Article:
Minnesota State Fair – 22-23 AUG 2012


The first Minnesota State Fair was held in 1859 near downtown Minneapolis. 
After annually changing locations, hitting Rochester, Red Wing, St. Paul, Minneapolis, Winona, and Owatonna, it found a permanent home in 1885 in the present location of St.Paul.
There are many historic buildings on the fairgrounds. Above is the new (1947) Art Deco-inspired Agriculture Horticulture Building. 
This is the largest state fair in the United States, in terms of average daily attendance.
At 320 acres, it also covers a lot of land. I've put a red line where the fairgrounds seems to end.
These four photos show you a panoramic view.
Minnesota gets the title of "Best Educational Exhibits." Heritage Square opened in 1975 and has several historical and recreated buildings.
Above is a blacksmith shop complete with a working blacksmith; below is a log cabin with a mother and child in pioneer dress.
  
There was a railroad coach donated by the Royal American Shows, Inc. filled with memorabilia and antiques.
I was thrilled to find this prehistoric bison skull donated by my fathers' cousin.
Several years ago, he gave my brother a skull that has a horn spread of over a three feet. It makes this one look small.
The area in which they were found was on my mothers' homestead.
This fur trader's booth was too authentic.
And people were buying taxidermy specimens and trinkets.
My favorite was the stage show with Tina and Lena...the wives of Oly and Sven.
There was a special fire department display that had this 1884 fire hose pump: 
They had a parade and I caught the bicycle riding flamingos in front of the shrimp stand for an ironic image:
Dill pickles are a Minnesota staple.  
  
The fair has two gopher mascots: Fairchild and his nephew, Fairborn.
TW has been nearly beheaded by a pirate and now eaten by a gopher.
You haven't been to the Minnesota State Fair if you didn't see how many glasses of milk you can drink for a dollar.
Above is an art statement made from debris removed from a lake.
This convenience store says it was established in 1933, but I don't remember ever seeing it before.
My cousin put in a request for a photo of the giant Lee overalls. After looking all over the fair, talking to three information booths, having my brother in California research the web, I called my older sister who said, "That's been gone for years." My brother came to the conclusion it was removed when they flatten machinery hill.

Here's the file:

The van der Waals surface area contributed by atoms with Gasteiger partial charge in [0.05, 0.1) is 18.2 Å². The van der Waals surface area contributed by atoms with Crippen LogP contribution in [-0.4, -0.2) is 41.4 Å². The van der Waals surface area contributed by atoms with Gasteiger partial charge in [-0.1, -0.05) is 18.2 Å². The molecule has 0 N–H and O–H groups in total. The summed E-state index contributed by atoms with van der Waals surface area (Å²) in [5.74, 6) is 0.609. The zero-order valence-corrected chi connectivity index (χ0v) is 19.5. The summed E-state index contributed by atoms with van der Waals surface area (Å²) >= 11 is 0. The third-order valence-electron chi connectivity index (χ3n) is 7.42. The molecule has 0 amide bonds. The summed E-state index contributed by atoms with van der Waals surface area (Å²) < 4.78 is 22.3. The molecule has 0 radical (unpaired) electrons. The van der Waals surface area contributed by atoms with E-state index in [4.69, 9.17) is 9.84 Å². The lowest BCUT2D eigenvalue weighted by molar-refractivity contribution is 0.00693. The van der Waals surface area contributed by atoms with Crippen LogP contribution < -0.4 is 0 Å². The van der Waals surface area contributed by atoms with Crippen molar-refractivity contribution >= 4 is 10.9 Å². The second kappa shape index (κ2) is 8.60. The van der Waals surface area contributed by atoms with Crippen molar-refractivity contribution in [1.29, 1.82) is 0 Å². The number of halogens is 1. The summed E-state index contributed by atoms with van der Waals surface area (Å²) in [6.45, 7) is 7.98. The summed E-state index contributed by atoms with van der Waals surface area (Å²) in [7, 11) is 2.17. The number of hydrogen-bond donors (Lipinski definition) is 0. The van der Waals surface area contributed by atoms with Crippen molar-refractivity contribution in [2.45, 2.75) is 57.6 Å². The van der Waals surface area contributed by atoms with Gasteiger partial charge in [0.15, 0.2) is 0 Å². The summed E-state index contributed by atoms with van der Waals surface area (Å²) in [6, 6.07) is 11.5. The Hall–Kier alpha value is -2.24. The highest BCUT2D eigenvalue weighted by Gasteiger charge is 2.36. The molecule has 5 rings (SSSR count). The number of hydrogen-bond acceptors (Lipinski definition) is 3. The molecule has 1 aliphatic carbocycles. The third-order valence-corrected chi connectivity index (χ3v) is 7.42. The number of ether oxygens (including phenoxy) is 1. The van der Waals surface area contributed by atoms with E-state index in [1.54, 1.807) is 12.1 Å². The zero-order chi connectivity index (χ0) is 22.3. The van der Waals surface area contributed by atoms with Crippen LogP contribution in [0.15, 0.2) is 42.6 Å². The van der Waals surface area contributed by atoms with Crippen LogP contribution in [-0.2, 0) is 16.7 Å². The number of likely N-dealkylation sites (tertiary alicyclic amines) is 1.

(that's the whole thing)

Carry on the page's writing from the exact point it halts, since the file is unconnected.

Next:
At least, they still carve the Princess Kay of the Milky Way and her court in butter. Being the beginning of the fair, they were only on the second bust.
One of the most educational and unique exhibits is the CHS Miracle of Birth Center, where over the course of the fair, round 200 births are witnessed.
We arrived, just as the last piglet was born. 
They have displays about animal agriculture production, veterinary science and the birthing process.
TW sneaks into a display at the historic J. V. Bailey house, one of the oldest buildings (1911) on the fairgrounds. 
This tall gal says: "Dedicated to the Women of Minnesota, 1858-1959."
They had a butterfly room where you can cover yourself with beautiful insects.
This one landed on my leg and wouldn't leave, even when I walked around or sat down for TW to check it out.
I also enjoyed the Doggies of the Wild West Show:
  

There was a building filled with antiques dealers.
And another with antique printing equipment and working displays:
   
Like any state fair, there were many displays of art and crafts:
   
   
   
And seed art:
   
    
   
   
In the above four photos, TW is the only thing not made of seeds. 
A state fair is the only place where you will see adults walking proudly around all day long with a silly paper hat.
Of course, the mosquito is the state bird.